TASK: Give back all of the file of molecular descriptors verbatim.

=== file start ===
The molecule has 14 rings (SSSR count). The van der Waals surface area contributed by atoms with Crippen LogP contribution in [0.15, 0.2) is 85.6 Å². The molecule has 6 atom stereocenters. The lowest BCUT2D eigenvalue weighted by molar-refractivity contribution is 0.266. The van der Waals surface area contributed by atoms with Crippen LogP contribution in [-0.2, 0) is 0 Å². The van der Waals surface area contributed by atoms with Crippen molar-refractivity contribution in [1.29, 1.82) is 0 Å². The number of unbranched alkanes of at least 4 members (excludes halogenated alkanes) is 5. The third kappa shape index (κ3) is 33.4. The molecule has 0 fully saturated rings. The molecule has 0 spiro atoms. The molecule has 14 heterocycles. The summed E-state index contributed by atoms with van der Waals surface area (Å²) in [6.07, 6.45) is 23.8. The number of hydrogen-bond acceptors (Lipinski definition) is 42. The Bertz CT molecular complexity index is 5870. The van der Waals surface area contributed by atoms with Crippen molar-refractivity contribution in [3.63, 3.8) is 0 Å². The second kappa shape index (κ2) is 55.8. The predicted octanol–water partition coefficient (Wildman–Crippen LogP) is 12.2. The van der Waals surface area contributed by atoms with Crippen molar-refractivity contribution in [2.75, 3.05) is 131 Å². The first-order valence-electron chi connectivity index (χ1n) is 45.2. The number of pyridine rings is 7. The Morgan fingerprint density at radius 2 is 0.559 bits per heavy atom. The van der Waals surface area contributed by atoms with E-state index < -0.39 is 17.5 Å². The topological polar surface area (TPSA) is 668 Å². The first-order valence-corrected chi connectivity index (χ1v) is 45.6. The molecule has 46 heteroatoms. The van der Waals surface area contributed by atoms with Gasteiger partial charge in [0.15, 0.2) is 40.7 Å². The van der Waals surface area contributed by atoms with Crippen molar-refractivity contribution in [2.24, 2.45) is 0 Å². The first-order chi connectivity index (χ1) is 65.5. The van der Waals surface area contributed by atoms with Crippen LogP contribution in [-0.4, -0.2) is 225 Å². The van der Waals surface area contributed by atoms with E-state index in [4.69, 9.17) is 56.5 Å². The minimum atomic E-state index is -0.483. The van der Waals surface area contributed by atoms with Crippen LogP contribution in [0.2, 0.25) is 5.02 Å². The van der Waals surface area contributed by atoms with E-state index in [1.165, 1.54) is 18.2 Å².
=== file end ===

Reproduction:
The molecule has 14 rings (SSSR count). The van der Waals surface area contributed by atoms with Crippen LogP contribution in [0.15, 0.2) is 85.6 Å². The molecule has 6 atom stereocenters. The lowest BCUT2D eigenvalue weighted by molar-refractivity contribution is 0.266. The van der Waals surface area contributed by atoms with Crippen LogP contribution in [-0.2, 0) is 0 Å². The van der Waals surface area contributed by atoms with Crippen molar-refractivity contribution in [1.29, 1.82) is 0 Å². The number of unbranched alkanes of at least 4 members (excludes halogenated alkanes) is 5. The third kappa shape index (κ3) is 33.4. The molecule has 0 fully saturated rings. The molecule has 0 spiro atoms. The molecule has 14 heterocycles. The summed E-state index contributed by atoms with van der Waals surface area (Å²) in [6.07, 6.45) is 23.8. The number of hydrogen-bond acceptors (Lipinski definition) is 42. The Bertz CT molecular complexity index is 5870. The van der Waals surface area contributed by atoms with Crippen molar-refractivity contribution in [3.63, 3.8) is 0 Å². The second kappa shape index (κ2) is 55.8. The predicted octanol–water partition coefficient (Wildman–Crippen LogP) is 12.2. The van der Waals surface area contributed by atoms with Crippen molar-refractivity contribution in [2.75, 3.05) is 131 Å². The first-order valence-electron chi connectivity index (χ1n) is 45.2. The number of pyridine rings is 7. The Morgan fingerprint density at radius 2 is 0.559 bits per heavy atom. The van der Waals surface area contributed by atoms with E-state index < -0.39 is 17.5 Å². The topological polar surface area (TPSA) is 668 Å². The first-order valence-corrected chi connectivity index (χ1v) is 45.6. The molecule has 46 heteroatoms. The van der Waals surface area contributed by atoms with Gasteiger partial charge in [0.15, 0.2) is 40.7 Å². The van der Waals surface area contributed by atoms with Crippen molar-refractivity contribution in [2.24, 2.45) is 0 Å². The first-order chi connectivity index (χ1) is 65.5. The van der Waals surface area contributed by atoms with Crippen LogP contribution in [-0.4, -0.2) is 225 Å². The van der Waals surface area contributed by atoms with E-state index in [4.69, 9.17) is 56.5 Å². The minimum atomic E-state index is -0.483. The van der Waals surface area contributed by atoms with Crippen LogP contribution in [0.2, 0.25) is 5.02 Å². The van der Waals surface area contributed by atoms with E-state index in [1.165, 1.54) is 18.2 Å².